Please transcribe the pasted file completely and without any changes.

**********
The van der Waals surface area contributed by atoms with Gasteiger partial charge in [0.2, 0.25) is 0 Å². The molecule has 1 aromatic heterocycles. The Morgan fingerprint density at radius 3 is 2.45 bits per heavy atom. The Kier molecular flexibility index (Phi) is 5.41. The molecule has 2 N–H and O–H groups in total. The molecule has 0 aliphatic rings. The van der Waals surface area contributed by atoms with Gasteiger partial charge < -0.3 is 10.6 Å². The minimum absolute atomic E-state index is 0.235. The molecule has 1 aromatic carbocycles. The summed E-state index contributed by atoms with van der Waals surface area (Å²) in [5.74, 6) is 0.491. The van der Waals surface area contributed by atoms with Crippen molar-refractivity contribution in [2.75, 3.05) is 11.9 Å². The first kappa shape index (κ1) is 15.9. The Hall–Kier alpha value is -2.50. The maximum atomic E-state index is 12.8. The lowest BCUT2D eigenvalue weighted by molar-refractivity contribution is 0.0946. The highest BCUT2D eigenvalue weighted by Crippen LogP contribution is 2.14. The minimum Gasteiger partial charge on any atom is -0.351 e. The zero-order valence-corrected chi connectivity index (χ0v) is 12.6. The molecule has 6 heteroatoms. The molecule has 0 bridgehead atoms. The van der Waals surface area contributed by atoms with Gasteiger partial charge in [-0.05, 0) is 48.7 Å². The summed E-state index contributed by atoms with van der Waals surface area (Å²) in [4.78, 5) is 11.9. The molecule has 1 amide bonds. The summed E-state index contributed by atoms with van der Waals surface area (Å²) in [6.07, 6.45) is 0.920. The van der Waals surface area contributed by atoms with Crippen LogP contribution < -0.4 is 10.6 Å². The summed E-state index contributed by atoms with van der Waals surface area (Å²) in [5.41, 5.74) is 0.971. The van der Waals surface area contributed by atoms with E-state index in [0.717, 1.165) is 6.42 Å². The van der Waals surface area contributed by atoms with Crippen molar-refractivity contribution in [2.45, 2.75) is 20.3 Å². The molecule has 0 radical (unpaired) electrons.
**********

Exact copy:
The van der Waals surface area contributed by atoms with Gasteiger partial charge in [0.2, 0.25) is 0 Å². The molecule has 1 aromatic heterocycles. The Morgan fingerprint density at radius 3 is 2.45 bits per heavy atom. The Kier molecular flexibility index (Phi) is 5.41. The molecule has 2 N–H and O–H groups in total. The molecule has 0 aliphatic rings. The van der Waals surface area contributed by atoms with Gasteiger partial charge < -0.3 is 10.6 Å². The minimum absolute atomic E-state index is 0.235. The molecule has 1 aromatic carbocycles. The summed E-state index contributed by atoms with van der Waals surface area (Å²) in [5.74, 6) is 0.491. The van der Waals surface area contributed by atoms with Crippen molar-refractivity contribution in [2.75, 3.05) is 11.9 Å². The first kappa shape index (κ1) is 15.9. The Hall–Kier alpha value is -2.50. The maximum atomic E-state index is 12.8. The lowest BCUT2D eigenvalue weighted by molar-refractivity contribution is 0.0946. The highest BCUT2D eigenvalue weighted by Crippen LogP contribution is 2.14. The minimum Gasteiger partial charge on any atom is -0.351 e. The zero-order valence-corrected chi connectivity index (χ0v) is 12.6. The molecule has 6 heteroatoms. The molecule has 0 bridgehead atoms. The van der Waals surface area contributed by atoms with Gasteiger partial charge in [-0.05, 0) is 48.7 Å². The summed E-state index contributed by atoms with van der Waals surface area (Å²) in [4.78, 5) is 11.9. The molecule has 1 amide bonds. The summed E-state index contributed by atoms with van der Waals surface area (Å²) in [6.07, 6.45) is 0.920. The van der Waals surface area contributed by atoms with Crippen LogP contribution < -0.4 is 10.6 Å². The summed E-state index contributed by atoms with van der Waals surface area (Å²) in [5.41, 5.74) is 0.971. The van der Waals surface area contributed by atoms with E-state index in [0.717, 1.165) is 6.42 Å². The van der Waals surface area contributed by atoms with Crippen molar-refractivity contribution in [2.45, 2.75) is 20.3 Å². The molecule has 0 radical (unpaired) electrons.